I continue reading in Grant Osborne's Hermeneutical Spiral for the advanced topics class I am teaching this semester. The chapter on syntax has a new section on the "inclusive language debate," particularly in relation to the TNIV. Apparently Osborne served on the committees that created the NLT, so he is very open to "functional equivalence" translation like these, although clearly he is okay with formal equivalence translations as well. He sees a role for both and passes on a nice spectrum chart created by D. A. Carson:
Of course the last two aren't really translations but paraphrases of the English.
The name that shows up over and over in this "excursus" is Wayne Grudem, who led a good deal of the charge against the TNIV. Osborne does not attack him at all, but by the time I was done reading this section, the magnitude of Grudem's lack of understanding of how language works was quite noticeable. This would then also include others who led the charge against the TNIV: R. C. Sproul, John Piper, James Dobson, etc... By the way, anyone who questions Grant Osborne or D. A. Carson's conservative credentials is psycho.
Here are some quotes from this section of Osborne:
"Spirit is feminine in Hebrew and neuter in Greek--should we translate 'she' in the Old Testament and 'it' in the New Testament? No one does so" (155).
"Do we 'change God's words' when we translate he as 'they' (so Grudem 1997:30-32)? If that were true, it would entail retaining every original word and syntax from the Hebrew or Greek, and the translation would be unreadable" (156).
"In terms of lexical [meaning] correspondence, we must realize that words do not have individual meaning but collational meaning, that is, they draw meaning from their relationship to other words in the sentence (e.g. make pancakes, make sense, make friends, make a place)" (156).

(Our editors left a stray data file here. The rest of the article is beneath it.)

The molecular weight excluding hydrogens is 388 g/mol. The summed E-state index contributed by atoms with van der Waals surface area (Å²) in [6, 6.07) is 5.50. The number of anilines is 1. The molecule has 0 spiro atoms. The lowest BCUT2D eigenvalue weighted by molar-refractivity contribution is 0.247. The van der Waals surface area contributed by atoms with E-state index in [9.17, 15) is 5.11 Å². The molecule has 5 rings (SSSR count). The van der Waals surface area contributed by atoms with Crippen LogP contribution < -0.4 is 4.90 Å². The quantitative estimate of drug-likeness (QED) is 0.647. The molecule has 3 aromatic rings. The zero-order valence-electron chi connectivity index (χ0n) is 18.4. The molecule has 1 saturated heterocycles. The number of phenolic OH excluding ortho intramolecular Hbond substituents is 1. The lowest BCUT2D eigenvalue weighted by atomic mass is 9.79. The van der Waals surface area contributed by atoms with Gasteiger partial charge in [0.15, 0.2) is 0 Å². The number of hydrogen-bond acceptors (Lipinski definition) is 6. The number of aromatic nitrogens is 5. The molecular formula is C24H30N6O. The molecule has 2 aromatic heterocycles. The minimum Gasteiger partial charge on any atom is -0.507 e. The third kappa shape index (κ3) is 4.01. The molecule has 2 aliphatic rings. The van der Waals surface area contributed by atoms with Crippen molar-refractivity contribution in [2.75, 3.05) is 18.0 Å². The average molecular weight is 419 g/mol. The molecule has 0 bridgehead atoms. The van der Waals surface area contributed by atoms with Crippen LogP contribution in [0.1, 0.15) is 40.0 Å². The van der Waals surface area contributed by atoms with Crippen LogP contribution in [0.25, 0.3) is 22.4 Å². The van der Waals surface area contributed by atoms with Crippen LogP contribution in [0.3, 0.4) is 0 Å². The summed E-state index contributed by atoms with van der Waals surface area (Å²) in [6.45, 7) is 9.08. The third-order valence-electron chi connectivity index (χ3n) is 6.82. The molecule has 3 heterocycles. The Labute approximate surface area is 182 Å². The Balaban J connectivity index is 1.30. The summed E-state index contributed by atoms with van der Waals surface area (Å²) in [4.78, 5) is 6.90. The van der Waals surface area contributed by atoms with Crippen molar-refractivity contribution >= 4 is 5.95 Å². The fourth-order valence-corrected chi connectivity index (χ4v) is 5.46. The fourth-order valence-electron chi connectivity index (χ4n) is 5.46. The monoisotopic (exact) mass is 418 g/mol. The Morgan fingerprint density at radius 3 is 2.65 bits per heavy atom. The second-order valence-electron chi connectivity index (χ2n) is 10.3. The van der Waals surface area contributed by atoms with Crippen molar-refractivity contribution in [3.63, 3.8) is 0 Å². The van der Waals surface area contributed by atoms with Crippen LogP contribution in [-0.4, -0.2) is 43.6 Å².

"Changing from the individual to the group or from the inclusive 'he' to a plural does not change the meaning in any way" (154).
The response of Craig Blomberg, another conservative evangelical, is also mentioned in an endnote. He mentions among other points that it is increasingly becoming correct grammatically to write, "anyone bringing their textbooks." I know I find myself writing this increasingly, although I usually then undo it since a colleague corrected me publically once for it in something I had written for a committee.
But of course English teachers do not create the rules and can only enforce them in their classes. "[S]tylistic conventions are determined by current consensus" (526, n.29).
I have put it this way--if we have to have the level of verbal accuracy in translation that Grudem, World magazine and others require, then shame on anyone for using English at all. To be consistent, we will have to ban all translations from use as the Muslims do the Quran. No translation can measure up.
Frankly, since all manuscripts differ from each other in some respect, we are lost if this is the case. We will all have to go back to the Greek tradition behind the KJV too on faith that somehow it was the Bible of the earliest Christians despite the evidence to the contrary. Surely God wouldn't have allowed the majority of Christians throughout the medieval period to follow a text that differed by as much as 5% from the original in its wording. And then we will all have to become Roman Catholic, for surely God would not have allowed the beliefs of the church to differ from the original for 1000 years either.
Or maybe the problem here doesn't have anything to do with the Bible but with typical resistance to the advance of God's kingdom because of deeply ingrained biases mistaken for God.